Think of a character saying:  You think of yourself as a white man,  I think of myself as just a man.  What is your reflexive thought about what the two men in the conversation feel about themselves?  Don't you think the speaker is saying the other man is arrogant, and feels entitled to preferences over others who are not white?  And that the speaker is posing himself as not considering himself above others?

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On 9/2/2021 at 1:08 AM, Dargo said:

Have to say here slayton that this thought, the idea that Poitier's line somehow implied he thought himself in any way "superior" to his father or that Poitier was "giving up his heritage", has never crossed my mind.

(...nope, I've always felt it implied Poitier felt or at least hoped he was entering a more color-blind world, or at least one that was or would be more color-blind than the one his father had been born into just a generation earlier)

Yes, this is the interpretation of Prentice's line about thinking of himself as a man versus a colored man that I always had, as well. Well said, Dargo.

To me the biggest insult of Guess Who's Coming to Dinner is the complete lack of reality of the film's entire setup by making John Prentice a perfect man. He's handsome, articulate, a doctor and therefore a man of status and means (far greater than most white men) and is even so decent (to the extreme) that he wants his fiancee's parents' approval to his marrying their daughter before he will do so. The screenwriters so stack the deck in Prentice's favour that, for him to be rejected by the parents, the only reason left is race.

A more honest film would have had Prentice essentially a good man but with a character flaw or two like the rest of us to make him more of a real human being. It would have made Tracy's decision at the end of the film that much more complicated, of course, but also realistic. Now some might say yes, but this film is about race so other issues would distract from that. Perhaps so but at least it would have been a more honest film than the one the screenwriters have given us.

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Another one is Wait Until Dark (1967).  Here we have a small, frail newly blind lady up against a pack of murderous drug smugglers led by a psychopath.  The whole movie is one crescendo of her growing fear and terror.  But she has the intelligence, grit, and presence of mind, to outwit, outmaneuver, and ultimately outlast them all.  At the end, this great heroic woman is treated so shabbily I hardly can stand to watch the last few minutes.  In fact, I think from now on when I watch it, I won't.  So, as the police and her husband break into the apartment to discover the scene of carnage, and as she emerges from behind the refrigerator door, what does he do?  Dose he rush to her out of concern and love to comfort her?  (Oh, this makes me so mad!) No, hubbie goes through this patronizing act of teaching poor little blind girl to learn how to get around by making her walk across the rubble-strewn apartment to him.  Now, I don't blame hubbie for that, he wasn't there and couldn't know what she went through, and how she got the better of three thugs.  But the author certainly knew, and should have treated her better!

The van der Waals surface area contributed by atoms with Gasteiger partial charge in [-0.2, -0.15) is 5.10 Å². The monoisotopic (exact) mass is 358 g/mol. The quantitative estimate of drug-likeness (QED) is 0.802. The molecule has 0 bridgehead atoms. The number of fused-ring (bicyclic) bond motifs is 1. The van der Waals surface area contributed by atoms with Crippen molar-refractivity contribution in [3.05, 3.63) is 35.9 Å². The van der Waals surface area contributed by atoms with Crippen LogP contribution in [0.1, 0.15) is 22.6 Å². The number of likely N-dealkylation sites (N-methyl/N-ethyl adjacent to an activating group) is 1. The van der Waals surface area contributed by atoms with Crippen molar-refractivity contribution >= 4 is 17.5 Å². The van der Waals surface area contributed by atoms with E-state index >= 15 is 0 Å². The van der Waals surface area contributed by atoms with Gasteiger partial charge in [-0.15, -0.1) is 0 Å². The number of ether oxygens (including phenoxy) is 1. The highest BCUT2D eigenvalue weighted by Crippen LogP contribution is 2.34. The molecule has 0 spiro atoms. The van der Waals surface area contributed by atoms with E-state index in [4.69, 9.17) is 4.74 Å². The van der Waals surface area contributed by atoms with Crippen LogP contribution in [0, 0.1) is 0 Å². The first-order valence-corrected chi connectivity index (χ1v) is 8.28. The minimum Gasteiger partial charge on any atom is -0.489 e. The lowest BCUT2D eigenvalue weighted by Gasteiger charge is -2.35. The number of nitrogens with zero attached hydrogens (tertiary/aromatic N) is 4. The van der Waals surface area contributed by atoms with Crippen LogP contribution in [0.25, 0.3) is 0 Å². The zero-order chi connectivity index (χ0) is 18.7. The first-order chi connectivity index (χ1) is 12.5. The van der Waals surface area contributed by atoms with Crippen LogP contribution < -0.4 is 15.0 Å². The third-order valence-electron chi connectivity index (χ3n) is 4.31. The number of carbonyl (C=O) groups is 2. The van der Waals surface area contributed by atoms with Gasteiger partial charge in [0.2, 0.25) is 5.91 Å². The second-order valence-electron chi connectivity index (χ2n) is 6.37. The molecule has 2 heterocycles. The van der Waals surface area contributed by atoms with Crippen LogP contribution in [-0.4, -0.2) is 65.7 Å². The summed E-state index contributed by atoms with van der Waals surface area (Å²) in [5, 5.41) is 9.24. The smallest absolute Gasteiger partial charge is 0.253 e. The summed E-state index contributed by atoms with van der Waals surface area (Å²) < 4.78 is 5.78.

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23 hours ago, slaytonf said:

Try adding a different qualifier, and see if there is the same implied message of inferiority or limitation. 

How about "I think of myself as an Artist, not a Woman Artist"?

6 hours ago, TomJH said:

The screenwriters so stack the deck in Prentice's favour that, for him to be rejected by the parents, the only reason left is race.

That is the intention.

Amazingly, this exact situation happened in my family, except the couple were lifetime school sweethearts. The girl's father, who grew up in exactly the same time period as GWCTD? reacted horribly to his only daughter marrying someone of different heritage. But they GREW UP TOGETHER, so their background was actually the same.

So that stupidity was still prevalent when the movie was made (look at ALL IN THE FAMILY TV show) and just like in the movie, the husband is nearly perfect, a wonderful addition to our family.

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18 minutes ago, TikiSoo said:

That is the intention.

 

Sure it's the intention. I indicated that in my posting. But having Prentice perfect also prevents anyone from calling the story premise realistic, as opposed to just being an artificial device to make GWCTD a transparent Hollywood liberal "message" film.

Having said that I'm glad things worked out with your "nearly perfect" different heritage addition to your family, Tiki.